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Baddeley's model of working memory

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Baddeley
Schematic of Baddeley's Model
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Alan Baddeley and Graham Hitch proposed a Model of Working Memory in 1974, in an attempt to describe a more accurate model of short-term memory.

Baddeley & Hitch proposed their working memory model as an alternative to the short-term store in Atkinson & Shiffrin's 'multi-store' memory model (1968). This model is later expanded upon by Baddeley and other co-workers and has become the dominant view in the field of working memory. However, alternative models are developing (see working memory) providing a different perspective on the working memory system.

The original model of Baddeley & Hitch was composed of three main components; the central executive which acts as supervisory system and controls the flow of information from and to its slave systems: the phonological loop and the visuo-spatial sketchpad. The slave systems are short-term storage systems dedicated to a content domain (verbal and visuo-spatial, respectively). In 2000 Baddeley added a third slave system to his model; the episodic buffer.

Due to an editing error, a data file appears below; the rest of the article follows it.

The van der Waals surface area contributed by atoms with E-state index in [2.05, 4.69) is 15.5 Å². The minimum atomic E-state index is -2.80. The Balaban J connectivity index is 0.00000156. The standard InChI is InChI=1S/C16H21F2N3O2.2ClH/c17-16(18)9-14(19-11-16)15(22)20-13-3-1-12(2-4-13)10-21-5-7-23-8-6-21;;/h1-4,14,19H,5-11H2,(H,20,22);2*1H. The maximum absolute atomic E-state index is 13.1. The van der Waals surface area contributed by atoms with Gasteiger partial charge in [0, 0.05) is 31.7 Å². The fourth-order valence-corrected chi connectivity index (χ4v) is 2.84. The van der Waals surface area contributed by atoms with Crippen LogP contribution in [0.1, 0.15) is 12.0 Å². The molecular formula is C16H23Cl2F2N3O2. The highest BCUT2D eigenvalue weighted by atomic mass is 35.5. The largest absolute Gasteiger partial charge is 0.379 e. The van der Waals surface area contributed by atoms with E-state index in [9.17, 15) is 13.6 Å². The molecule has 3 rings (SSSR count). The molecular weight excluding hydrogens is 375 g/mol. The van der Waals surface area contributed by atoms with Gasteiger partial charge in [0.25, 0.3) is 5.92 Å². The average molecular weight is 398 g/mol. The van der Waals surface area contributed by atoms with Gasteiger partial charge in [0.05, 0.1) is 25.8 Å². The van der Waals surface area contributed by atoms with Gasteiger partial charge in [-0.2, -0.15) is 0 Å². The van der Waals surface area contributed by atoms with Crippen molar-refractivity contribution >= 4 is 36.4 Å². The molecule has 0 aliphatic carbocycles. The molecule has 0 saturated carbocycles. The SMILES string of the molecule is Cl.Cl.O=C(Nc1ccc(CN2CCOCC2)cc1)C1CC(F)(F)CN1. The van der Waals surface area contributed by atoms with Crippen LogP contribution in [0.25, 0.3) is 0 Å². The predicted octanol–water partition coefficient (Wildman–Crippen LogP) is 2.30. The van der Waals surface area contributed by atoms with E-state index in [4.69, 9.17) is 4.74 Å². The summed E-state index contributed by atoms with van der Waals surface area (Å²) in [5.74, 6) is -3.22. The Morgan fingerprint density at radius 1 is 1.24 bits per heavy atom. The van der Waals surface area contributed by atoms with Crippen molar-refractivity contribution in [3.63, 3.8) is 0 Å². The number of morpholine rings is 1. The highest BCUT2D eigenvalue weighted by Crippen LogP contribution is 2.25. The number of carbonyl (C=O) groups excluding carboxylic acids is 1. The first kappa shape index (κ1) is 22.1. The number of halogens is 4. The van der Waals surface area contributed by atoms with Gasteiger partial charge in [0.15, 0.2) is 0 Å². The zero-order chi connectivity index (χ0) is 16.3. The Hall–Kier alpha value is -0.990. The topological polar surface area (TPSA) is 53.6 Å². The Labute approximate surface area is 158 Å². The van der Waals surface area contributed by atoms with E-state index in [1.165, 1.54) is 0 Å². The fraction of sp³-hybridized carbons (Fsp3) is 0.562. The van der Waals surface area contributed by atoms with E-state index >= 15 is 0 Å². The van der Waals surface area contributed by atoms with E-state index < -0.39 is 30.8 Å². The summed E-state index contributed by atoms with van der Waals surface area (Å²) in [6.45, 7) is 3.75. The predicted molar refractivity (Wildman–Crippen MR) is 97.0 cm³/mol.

Baddeley & Hitch's argument for the distinction of two domain-specific slave systems in the older model was derived from experimental findings with dual-task paradigms. Performance of two simultaneous tasks requiring the use of two separate perceptual domains (i.e. a visual and a verbal task) is nearly as efficient as performance of the tasks individually. In contrast, when a person tries to carry out two tasks simultaneously that use the same perceptual domain, performance is less efficient than when performing the tasks individually.

ComponentsEdit

Central executiveEdit

The central executive is a flexible system responsible for the control and regulation of cognitive processes. It has the following functions:

  • binding information from a number of sources into coherent episodes
  • coordination of the slave systems